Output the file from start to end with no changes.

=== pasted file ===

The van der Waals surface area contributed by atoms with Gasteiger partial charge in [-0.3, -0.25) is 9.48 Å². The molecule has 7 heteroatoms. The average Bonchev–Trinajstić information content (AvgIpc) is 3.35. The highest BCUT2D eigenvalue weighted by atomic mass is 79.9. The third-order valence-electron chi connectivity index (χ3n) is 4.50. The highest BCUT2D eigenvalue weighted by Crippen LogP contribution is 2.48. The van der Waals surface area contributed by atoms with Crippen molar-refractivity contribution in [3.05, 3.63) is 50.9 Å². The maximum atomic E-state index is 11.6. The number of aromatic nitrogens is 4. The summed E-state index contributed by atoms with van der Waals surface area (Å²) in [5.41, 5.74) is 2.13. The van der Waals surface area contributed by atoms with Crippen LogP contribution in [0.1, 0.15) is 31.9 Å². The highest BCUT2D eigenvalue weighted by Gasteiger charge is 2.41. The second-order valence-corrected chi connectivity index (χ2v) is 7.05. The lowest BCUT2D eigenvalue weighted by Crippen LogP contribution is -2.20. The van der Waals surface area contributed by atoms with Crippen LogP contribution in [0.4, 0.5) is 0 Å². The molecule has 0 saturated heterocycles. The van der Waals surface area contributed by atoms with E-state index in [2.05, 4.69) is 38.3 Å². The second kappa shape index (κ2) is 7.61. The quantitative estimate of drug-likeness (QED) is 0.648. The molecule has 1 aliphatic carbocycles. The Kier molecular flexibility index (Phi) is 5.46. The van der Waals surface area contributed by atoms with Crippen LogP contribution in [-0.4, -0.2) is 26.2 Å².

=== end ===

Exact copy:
The van der Waals surface area contributed by atoms with Gasteiger partial charge in [-0.3, -0.25) is 9.48 Å². The molecule has 7 heteroatoms. The average Bonchev–Trinajstić information content (AvgIpc) is 3.35. The highest BCUT2D eigenvalue weighted by atomic mass is 79.9. The third-order valence-electron chi connectivity index (χ3n) is 4.50. The highest BCUT2D eigenvalue weighted by Crippen LogP contribution is 2.48. The van der Waals surface area contributed by atoms with Crippen molar-refractivity contribution in [3.05, 3.63) is 50.9 Å². The maximum atomic E-state index is 11.6. The number of aromatic nitrogens is 4. The summed E-state index contributed by atoms with van der Waals surface area (Å²) in [5.41, 5.74) is 2.13. The van der Waals surface area contributed by atoms with Crippen LogP contribution in [0.1, 0.15) is 31.9 Å². The highest BCUT2D eigenvalue weighted by Gasteiger charge is 2.41. The second-order valence-corrected chi connectivity index (χ2v) is 7.05. The lowest BCUT2D eigenvalue weighted by Crippen LogP contribution is -2.20. The van der Waals surface area contributed by atoms with Crippen LogP contribution in [0.4, 0.5) is 0 Å². The molecule has 0 saturated heterocycles. The van der Waals surface area contributed by atoms with E-state index in [2.05, 4.69) is 38.3 Å². The second kappa shape index (κ2) is 7.61. The quantitative estimate of drug-likeness (QED) is 0.648. The molecule has 1 aliphatic carbocycles. The Kier molecular flexibility index (Phi) is 5.46. The van der Waals surface area contributed by atoms with Crippen LogP contribution in [-0.4, -0.2) is 26.2 Å².